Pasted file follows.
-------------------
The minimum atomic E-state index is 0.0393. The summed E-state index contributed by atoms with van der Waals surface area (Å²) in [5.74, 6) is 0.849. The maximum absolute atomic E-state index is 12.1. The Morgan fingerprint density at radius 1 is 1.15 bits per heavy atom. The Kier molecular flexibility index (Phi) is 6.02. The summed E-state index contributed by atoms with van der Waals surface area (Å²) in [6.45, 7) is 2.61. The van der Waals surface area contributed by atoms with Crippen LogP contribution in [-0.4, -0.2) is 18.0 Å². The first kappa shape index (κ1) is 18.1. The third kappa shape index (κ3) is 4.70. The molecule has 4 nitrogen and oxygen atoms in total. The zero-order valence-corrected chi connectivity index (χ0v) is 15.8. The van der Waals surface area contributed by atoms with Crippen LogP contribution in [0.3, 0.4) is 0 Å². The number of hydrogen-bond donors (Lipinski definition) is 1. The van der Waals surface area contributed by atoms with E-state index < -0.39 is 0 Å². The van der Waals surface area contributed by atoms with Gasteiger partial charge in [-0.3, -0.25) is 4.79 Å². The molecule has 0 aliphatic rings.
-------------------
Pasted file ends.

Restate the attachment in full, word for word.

The minimum atomic E-state index is 0.0393. The summed E-state index contributed by atoms with van der Waals surface area (Å²) in [5.74, 6) is 0.849. The maximum absolute atomic E-state index is 12.1. The Morgan fingerprint density at radius 1 is 1.15 bits per heavy atom. The Kier molecular flexibility index (Phi) is 6.02. The summed E-state index contributed by atoms with van der Waals surface area (Å²) in [6.45, 7) is 2.61. The van der Waals surface area contributed by atoms with Crippen LogP contribution in [-0.4, -0.2) is 18.0 Å². The first kappa shape index (κ1) is 18.1. The third kappa shape index (κ3) is 4.70. The molecule has 4 nitrogen and oxygen atoms in total. The zero-order valence-corrected chi connectivity index (χ0v) is 15.8. The van der Waals surface area contributed by atoms with Crippen LogP contribution in [0.3, 0.4) is 0 Å². The number of hydrogen-bond donors (Lipinski definition) is 1. The van der Waals surface area contributed by atoms with E-state index < -0.39 is 0 Å². The van der Waals surface area contributed by atoms with Gasteiger partial charge in [-0.3, -0.25) is 4.79 Å². The molecule has 0 aliphatic rings.